# How do you simplify #(x^2 – 3x – 10)/(x^2 – 9)div(x^2 + 4x + 4)/(x+3)##?

First, factor your quadratic functions. Finding its roots will lead us to the factors and then it'll be way easier to calculate your result. So, let's find the roots (using Bhaskara)!

Rewriting:

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This explanation's going to be all math. I'm assuming you know how to factor polynomials, but if you don't, then don't be afraid to comment to ask how; I don't bite! Okay, let's start.

We can flip the 2nd fraction and multiply it.

Now let's factor the trinomials into binomials. Hopefully this will let us cancel out some stuff.

Now, I can cancel out some of the factors to simplify the answer.

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To simplify the expression, we can start by factoring the numerator and denominator separately.

The numerator (x^2 – 3x – 10) can be factored as (x – 5)(x + 2). The denominator (x^2 – 9) can be factored as (x – 3)(x + 3). The second fraction in the expression, (x^2 + 4x + 4)/(x + 3), can be simplified to (x + 2).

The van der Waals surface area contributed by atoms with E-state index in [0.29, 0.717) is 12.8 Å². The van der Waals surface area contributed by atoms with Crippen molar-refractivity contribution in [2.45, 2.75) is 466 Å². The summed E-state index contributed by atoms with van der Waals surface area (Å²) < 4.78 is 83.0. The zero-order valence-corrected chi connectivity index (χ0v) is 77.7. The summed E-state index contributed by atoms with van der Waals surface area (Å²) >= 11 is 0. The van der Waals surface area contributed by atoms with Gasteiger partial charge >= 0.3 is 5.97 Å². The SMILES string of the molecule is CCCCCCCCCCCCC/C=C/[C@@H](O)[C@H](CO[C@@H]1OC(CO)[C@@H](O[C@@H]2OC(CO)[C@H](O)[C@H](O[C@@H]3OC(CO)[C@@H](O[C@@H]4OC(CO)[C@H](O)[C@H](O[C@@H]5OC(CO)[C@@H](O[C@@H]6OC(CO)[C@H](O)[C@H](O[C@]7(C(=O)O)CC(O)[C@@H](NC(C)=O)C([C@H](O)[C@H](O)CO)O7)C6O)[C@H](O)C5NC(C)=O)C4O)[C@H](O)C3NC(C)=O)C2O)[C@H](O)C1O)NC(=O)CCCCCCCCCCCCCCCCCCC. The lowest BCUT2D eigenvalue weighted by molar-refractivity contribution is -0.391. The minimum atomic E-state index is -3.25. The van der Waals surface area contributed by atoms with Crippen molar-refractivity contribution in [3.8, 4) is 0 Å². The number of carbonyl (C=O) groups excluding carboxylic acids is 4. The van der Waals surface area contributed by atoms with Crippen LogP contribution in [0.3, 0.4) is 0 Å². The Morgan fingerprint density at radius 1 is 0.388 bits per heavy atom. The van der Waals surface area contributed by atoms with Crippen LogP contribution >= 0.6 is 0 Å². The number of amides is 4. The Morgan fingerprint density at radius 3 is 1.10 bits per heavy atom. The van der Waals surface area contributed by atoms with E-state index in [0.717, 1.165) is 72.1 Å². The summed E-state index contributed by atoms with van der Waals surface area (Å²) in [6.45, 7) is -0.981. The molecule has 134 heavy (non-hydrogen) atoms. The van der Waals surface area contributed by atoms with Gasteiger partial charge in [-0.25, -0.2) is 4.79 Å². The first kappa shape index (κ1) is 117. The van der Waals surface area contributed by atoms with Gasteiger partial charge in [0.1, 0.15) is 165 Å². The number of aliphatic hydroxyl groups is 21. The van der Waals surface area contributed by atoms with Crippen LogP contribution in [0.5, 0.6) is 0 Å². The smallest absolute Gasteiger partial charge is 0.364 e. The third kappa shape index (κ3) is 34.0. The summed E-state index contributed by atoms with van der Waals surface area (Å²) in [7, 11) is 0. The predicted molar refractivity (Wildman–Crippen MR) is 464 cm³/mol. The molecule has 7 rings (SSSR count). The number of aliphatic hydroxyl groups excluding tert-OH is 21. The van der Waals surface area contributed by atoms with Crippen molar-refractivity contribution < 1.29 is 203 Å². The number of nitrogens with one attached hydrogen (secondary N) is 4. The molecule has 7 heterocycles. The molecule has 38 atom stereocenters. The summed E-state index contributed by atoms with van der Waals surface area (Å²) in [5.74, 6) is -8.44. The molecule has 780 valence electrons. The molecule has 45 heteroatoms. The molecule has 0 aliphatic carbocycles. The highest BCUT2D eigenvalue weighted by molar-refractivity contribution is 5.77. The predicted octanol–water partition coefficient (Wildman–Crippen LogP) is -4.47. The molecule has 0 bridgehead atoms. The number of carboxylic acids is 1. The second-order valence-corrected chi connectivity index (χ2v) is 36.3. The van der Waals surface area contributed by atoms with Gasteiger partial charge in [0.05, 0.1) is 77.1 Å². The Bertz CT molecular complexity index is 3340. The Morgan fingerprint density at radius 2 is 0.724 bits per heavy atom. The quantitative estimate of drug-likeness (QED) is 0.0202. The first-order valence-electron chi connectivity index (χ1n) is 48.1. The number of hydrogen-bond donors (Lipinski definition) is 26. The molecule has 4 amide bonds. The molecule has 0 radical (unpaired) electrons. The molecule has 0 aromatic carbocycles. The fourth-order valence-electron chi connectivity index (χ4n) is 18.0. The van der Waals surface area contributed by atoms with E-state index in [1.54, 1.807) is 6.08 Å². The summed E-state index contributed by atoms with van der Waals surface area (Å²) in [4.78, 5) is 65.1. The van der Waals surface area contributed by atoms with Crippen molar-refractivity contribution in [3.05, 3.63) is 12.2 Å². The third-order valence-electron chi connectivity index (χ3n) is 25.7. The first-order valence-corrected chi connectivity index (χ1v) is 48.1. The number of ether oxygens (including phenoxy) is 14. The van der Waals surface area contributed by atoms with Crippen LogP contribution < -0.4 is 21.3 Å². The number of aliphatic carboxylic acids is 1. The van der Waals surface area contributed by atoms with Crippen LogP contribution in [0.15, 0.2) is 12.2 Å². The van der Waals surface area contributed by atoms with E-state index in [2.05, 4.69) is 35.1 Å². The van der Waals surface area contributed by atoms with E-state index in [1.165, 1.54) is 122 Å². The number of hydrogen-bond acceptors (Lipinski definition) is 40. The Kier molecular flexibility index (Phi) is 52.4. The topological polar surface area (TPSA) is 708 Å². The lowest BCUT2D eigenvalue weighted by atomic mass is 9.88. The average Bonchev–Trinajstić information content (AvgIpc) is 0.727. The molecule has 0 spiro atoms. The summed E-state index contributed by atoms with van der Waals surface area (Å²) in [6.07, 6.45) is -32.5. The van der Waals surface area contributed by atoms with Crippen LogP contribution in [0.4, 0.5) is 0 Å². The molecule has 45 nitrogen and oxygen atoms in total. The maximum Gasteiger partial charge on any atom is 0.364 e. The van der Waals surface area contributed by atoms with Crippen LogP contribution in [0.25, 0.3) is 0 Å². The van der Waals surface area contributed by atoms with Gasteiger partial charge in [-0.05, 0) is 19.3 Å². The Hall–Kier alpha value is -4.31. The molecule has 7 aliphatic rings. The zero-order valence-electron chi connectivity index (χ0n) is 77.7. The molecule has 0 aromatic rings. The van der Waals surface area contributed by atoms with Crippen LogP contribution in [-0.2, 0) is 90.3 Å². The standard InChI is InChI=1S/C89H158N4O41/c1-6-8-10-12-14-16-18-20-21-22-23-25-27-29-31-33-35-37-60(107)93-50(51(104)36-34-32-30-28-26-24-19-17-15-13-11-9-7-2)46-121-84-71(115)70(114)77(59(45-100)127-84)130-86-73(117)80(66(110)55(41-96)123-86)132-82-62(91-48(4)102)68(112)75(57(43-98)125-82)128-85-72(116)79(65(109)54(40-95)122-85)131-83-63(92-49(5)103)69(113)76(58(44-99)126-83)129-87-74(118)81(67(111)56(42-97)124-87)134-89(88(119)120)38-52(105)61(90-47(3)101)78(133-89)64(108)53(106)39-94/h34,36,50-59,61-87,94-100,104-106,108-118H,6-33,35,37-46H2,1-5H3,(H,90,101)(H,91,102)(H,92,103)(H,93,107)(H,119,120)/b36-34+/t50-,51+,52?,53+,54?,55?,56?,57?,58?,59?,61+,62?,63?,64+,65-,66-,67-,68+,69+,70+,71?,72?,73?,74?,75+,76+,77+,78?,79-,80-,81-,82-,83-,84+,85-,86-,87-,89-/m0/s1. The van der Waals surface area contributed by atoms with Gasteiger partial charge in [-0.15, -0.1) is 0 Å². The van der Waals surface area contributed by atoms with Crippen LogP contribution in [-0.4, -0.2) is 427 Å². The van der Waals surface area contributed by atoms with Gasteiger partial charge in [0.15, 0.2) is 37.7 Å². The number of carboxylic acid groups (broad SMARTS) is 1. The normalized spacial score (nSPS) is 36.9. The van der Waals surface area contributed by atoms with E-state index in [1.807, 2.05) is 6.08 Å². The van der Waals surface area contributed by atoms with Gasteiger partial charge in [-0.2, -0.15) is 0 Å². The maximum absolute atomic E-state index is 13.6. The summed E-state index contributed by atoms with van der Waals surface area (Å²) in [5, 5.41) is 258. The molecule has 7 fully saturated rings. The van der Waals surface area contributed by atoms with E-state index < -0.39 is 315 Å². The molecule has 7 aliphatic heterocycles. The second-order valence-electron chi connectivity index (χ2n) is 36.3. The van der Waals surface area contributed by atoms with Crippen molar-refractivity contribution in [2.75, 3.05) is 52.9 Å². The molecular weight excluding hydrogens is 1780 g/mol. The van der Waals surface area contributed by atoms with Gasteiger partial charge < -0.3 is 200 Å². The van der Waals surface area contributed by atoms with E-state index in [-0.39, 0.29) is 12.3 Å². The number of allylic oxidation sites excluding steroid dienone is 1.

Now, we can rewrite the expression as [(x – 5)(x + 2)]/[(x – 3)(x + 3)] * (x + 2)/(x + 3).

Next, we can cancel out the common factors in the numerator and denominator.

This simplifies the expression to (x – 5)/(x – 3).

Therefore, the simplified form of the expression is (x – 5)/(x – 3).

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When evaluating a one-sided limit, you need to be careful when a quantity is approaching zero since its sign is different depending on which way it is approaching zero from. Let us look at some examples.

When evaluating a one-sided limit, you need to be careful when a quantity is approaching zero since its sign is different depending on which way it is approaching zero from. Let us look at some examples.

When evaluating a one-sided limit, you need to be careful when a quantity is approaching zero since its sign is different depending on which way it is approaching zero from. Let us look at some examples.

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